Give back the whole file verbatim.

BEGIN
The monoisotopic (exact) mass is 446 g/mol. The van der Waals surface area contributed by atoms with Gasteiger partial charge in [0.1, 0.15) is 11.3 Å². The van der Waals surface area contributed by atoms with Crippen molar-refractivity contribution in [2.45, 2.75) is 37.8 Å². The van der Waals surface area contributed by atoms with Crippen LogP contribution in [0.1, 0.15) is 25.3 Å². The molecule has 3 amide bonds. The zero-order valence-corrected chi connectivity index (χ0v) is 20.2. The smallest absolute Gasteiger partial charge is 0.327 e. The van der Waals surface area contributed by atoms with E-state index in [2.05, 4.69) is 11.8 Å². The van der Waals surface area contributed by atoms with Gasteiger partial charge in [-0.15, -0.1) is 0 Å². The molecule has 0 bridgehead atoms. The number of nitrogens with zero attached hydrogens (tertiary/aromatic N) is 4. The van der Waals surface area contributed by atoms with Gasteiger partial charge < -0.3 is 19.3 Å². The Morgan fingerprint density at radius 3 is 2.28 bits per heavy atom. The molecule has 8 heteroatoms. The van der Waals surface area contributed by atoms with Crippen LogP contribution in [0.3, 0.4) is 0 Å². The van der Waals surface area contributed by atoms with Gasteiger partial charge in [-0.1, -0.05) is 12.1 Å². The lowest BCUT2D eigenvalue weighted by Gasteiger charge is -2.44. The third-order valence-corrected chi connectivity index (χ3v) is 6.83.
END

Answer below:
The monoisotopic (exact) mass is 446 g/mol. The van der Waals surface area contributed by atoms with Gasteiger partial charge in [0.1, 0.15) is 11.3 Å². The van der Waals surface area contributed by atoms with Crippen molar-refractivity contribution in [2.45, 2.75) is 37.8 Å². The van der Waals surface area contributed by atoms with Crippen LogP contribution in [0.1, 0.15) is 25.3 Å². The molecule has 3 amide bonds. The zero-order valence-corrected chi connectivity index (χ0v) is 20.2. The smallest absolute Gasteiger partial charge is 0.327 e. The van der Waals surface area contributed by atoms with E-state index in [2.05, 4.69) is 11.8 Å². The van der Waals surface area contributed by atoms with Gasteiger partial charge in [-0.15, -0.1) is 0 Å². The molecule has 0 bridgehead atoms. The number of nitrogens with zero attached hydrogens (tertiary/aromatic N) is 4. The van der Waals surface area contributed by atoms with Gasteiger partial charge < -0.3 is 19.3 Å². The Morgan fingerprint density at radius 3 is 2.28 bits per heavy atom. The molecule has 8 heteroatoms. The van der Waals surface area contributed by atoms with Crippen LogP contribution in [0.3, 0.4) is 0 Å². The van der Waals surface area contributed by atoms with Gasteiger partial charge in [-0.1, -0.05) is 12.1 Å². The lowest BCUT2D eigenvalue weighted by Gasteiger charge is -2.44. The third-order valence-corrected chi connectivity index (χ3v) is 6.83.